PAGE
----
Rosette-forming glioneuronal tumors share a distinct DNA methylation profile and mutations in FGFR1, with recurrent co-mutation of PIK3CA and NF1

Philipp Sievers, Romain Appay, Daniel Schrimpf, Damian Stichel, David E. Reuss, Annika K. Wefers, Annekathrin Reinhardt, Roland Coras, Viktoria C. Ruf, Simone Schmid, Karin de Stricker, Henning B. Boldt, Bjarne Winther Kristensen, Jeanette Krogh Petersen, Benedicte P. Ulhøi, Maria Gardberg, Eleonora Aronica, Martin Hasselblatt, Wolfgang Brück, Franck BielleKarima Mokhtari, Benoît Lhermitte, Wolfgang Wick, Christel Herold-Mende, Daniel Hänggi, Sebastian Brandner, Felice Giangaspero, David Capper, Elisabeth Rushing, Pieter Wesseling, Stefan M. Pfister, Dominique Figarella-Branger, Andreas von Deimling, Felix Sahm*, David T.W. Jones

*Corresponding author for this work

Research output: Contribution to journalJournal articleResearchpeer-review

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Rosette-forming glioneuronal tumor (RGNT) is a rare brain neoplasm that primarily affects young adults. Although alterations affecting the mitogen-activated protein kinase (MAPK) and phosphoinositide 3-kinase (PI3K) signaling pathway have been associated with this low-grade entity, comprehensive molecular investigations of RGNT in larger series have not been performed to date, and an integrated view of their genetic and epigenetic profiles is still lacking. Here we describe a genome-wide DNA methylation and targeted sequencing-based characterization of a molecularly distinct class of tumors (n = 30), initially identified through genome-wide DNA methylation screening among a cohort of > 30,000 tumors, of which most were diagnosed histologically as RGNT. FGFR1 hotspot mutations were observed in all tumors analyzed, with co-occurrence of PIK3CA mutations in about two-thirds of the cases (63%). Additional loss-of-function mutations in the tumor suppressor gene NF1 were detected in a subset of cases (33%). Notably, in contrast to most other low-grade gliomas, these tumors often displayed co-occurrence of two or even all three of these mutations. Our data highlight that molecularly defined RGNTs are characterized by highly recurrent combined genetic alterations affecting both MAPK and PI3K signaling pathways. Thus, these two pathways appear to synergistically interact in the formation of RGNT, and offer potential therapeutic targets for this disease.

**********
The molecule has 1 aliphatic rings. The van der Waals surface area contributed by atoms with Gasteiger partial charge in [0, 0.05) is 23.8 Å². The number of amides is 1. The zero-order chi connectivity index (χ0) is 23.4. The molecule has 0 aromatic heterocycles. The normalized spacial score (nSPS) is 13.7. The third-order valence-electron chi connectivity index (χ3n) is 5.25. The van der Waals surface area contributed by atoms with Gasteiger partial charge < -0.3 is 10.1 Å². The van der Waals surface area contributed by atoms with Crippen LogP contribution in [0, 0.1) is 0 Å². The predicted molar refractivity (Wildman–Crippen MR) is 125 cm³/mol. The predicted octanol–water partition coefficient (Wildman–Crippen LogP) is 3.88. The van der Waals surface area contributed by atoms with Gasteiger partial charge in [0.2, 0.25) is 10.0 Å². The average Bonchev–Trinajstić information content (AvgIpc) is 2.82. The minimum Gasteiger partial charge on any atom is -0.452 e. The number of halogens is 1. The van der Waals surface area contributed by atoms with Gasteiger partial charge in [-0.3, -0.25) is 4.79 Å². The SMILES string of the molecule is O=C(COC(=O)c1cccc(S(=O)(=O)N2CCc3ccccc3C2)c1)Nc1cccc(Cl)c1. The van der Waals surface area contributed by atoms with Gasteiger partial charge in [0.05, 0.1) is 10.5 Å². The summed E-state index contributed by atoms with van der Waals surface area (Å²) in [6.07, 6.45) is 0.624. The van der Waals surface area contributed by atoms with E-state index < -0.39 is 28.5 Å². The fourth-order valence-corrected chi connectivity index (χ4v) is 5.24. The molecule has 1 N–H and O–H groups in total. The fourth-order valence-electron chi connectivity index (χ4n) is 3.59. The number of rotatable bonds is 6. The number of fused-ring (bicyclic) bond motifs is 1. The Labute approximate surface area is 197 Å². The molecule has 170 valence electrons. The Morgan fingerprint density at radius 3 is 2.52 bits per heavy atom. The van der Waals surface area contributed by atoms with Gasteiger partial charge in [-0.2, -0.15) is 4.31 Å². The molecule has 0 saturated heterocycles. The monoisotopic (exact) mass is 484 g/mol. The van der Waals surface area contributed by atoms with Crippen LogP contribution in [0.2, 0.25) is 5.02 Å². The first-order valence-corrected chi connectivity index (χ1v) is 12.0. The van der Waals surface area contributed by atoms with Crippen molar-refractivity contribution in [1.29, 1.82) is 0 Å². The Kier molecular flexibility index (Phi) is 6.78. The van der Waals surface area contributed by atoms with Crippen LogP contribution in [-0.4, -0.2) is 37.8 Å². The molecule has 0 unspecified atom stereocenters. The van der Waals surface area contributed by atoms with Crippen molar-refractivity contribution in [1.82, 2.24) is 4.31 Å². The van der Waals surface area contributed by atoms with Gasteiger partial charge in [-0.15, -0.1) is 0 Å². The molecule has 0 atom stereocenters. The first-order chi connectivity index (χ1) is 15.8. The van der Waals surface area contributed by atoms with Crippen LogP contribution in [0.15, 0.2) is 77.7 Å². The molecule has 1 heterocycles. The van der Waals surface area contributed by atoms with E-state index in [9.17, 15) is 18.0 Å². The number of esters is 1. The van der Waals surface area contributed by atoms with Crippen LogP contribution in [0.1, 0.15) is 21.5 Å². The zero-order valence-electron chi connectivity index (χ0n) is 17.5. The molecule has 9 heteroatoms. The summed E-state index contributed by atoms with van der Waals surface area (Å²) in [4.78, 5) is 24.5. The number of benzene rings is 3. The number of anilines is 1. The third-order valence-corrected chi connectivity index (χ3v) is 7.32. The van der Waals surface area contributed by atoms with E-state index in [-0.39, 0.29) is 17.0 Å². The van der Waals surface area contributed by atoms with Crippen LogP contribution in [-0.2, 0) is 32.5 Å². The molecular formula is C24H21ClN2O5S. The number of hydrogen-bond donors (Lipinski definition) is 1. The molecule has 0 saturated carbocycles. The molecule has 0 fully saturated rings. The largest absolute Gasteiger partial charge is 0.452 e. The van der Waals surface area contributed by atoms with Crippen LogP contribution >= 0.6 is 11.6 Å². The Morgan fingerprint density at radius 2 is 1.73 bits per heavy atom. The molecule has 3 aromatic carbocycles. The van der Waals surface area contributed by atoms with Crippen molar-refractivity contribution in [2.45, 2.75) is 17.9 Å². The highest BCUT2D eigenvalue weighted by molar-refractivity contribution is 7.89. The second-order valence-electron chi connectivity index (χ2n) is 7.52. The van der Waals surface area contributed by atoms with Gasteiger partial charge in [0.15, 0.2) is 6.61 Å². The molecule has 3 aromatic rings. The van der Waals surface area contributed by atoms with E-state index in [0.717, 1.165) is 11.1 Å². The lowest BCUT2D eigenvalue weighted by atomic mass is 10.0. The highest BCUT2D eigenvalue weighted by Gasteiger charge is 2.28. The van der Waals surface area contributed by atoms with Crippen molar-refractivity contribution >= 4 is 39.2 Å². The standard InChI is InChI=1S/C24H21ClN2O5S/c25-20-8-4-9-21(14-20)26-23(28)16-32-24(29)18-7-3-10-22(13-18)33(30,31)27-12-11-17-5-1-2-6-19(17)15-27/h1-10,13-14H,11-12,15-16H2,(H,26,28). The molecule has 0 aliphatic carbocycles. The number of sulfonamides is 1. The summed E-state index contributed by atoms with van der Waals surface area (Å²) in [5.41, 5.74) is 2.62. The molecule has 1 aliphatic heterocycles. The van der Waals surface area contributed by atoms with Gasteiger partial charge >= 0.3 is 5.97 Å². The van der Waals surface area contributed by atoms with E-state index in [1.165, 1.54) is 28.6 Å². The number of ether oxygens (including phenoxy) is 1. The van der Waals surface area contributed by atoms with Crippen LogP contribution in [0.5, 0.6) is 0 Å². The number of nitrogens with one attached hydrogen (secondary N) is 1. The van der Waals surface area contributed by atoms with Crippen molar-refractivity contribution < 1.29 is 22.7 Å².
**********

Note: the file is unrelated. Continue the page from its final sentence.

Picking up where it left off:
Original languageEnglish
JournalActa Neuropathologica
Issue number3
Pages (from-to)497-504
Publication statusPublished - 1. Sept 2019


  • Brain tumor
  • DNA methylation profile
  • FGFR1
  • MAPK
  • Molecular classification
  • NF1
  • PI3K
  • PIK3CA
  • RGNT
  • Rosette-forming glioneuronal tumor


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